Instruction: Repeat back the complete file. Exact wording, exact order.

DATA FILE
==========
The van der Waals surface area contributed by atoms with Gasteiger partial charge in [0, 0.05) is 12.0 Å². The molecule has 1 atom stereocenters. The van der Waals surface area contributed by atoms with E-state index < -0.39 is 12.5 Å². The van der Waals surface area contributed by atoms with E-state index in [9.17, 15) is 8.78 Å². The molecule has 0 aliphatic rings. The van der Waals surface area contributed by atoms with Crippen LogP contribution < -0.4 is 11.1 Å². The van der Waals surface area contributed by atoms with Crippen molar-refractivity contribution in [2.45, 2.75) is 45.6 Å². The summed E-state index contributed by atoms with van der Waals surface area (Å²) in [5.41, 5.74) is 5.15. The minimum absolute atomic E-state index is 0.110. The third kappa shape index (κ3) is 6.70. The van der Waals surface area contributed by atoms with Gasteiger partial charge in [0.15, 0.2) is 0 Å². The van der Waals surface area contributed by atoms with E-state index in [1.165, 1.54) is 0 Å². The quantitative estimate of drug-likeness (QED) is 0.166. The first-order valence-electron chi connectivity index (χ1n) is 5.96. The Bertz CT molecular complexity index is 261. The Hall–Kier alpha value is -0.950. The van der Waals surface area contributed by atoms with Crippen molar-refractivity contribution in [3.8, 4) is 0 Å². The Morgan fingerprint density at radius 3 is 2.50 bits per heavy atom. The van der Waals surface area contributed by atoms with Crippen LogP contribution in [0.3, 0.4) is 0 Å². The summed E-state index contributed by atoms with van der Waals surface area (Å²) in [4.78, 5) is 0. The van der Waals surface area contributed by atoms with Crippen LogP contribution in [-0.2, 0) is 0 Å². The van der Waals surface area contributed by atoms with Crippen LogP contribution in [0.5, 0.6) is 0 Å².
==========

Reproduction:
The van der Waals surface area contributed by atoms with Gasteiger partial charge in [0, 0.05) is 12.0 Å². The molecule has 1 atom stereocenters. The van der Waals surface area contributed by atoms with E-state index < -0.39 is 12.5 Å². The van der Waals surface area contributed by atoms with E-state index in [9.17, 15) is 8.78 Å². The molecule has 0 aliphatic rings. The van der Waals surface area contributed by atoms with Crippen LogP contribution < -0.4 is 11.1 Å². The van der Waals surface area contributed by atoms with Crippen molar-refractivity contribution in [2.45, 2.75) is 45.6 Å². The summed E-state index contributed by atoms with van der Waals surface area (Å²) in [5.41, 5.74) is 5.15. The minimum absolute atomic E-state index is 0.110. The third kappa shape index (κ3) is 6.70. The van der Waals surface area contributed by atoms with Gasteiger partial charge in [0.15, 0.2) is 0 Å². The van der Waals surface area contributed by atoms with E-state index in [1.165, 1.54) is 0 Å². The quantitative estimate of drug-likeness (QED) is 0.166. The first-order valence-electron chi connectivity index (χ1n) is 5.96. The Bertz CT molecular complexity index is 261. The Hall–Kier alpha value is -0.950. The van der Waals surface area contributed by atoms with Crippen molar-refractivity contribution in [3.8, 4) is 0 Å². The Morgan fingerprint density at radius 3 is 2.50 bits per heavy atom. The van der Waals surface area contributed by atoms with Crippen LogP contribution in [0.3, 0.4) is 0 Å². The summed E-state index contributed by atoms with van der Waals surface area (Å²) in [4.78, 5) is 0. The van der Waals surface area contributed by atoms with Crippen LogP contribution in [-0.2, 0) is 0 Å². The van der Waals surface area contributed by atoms with Crippen LogP contribution in [0.5, 0.6) is 0 Å².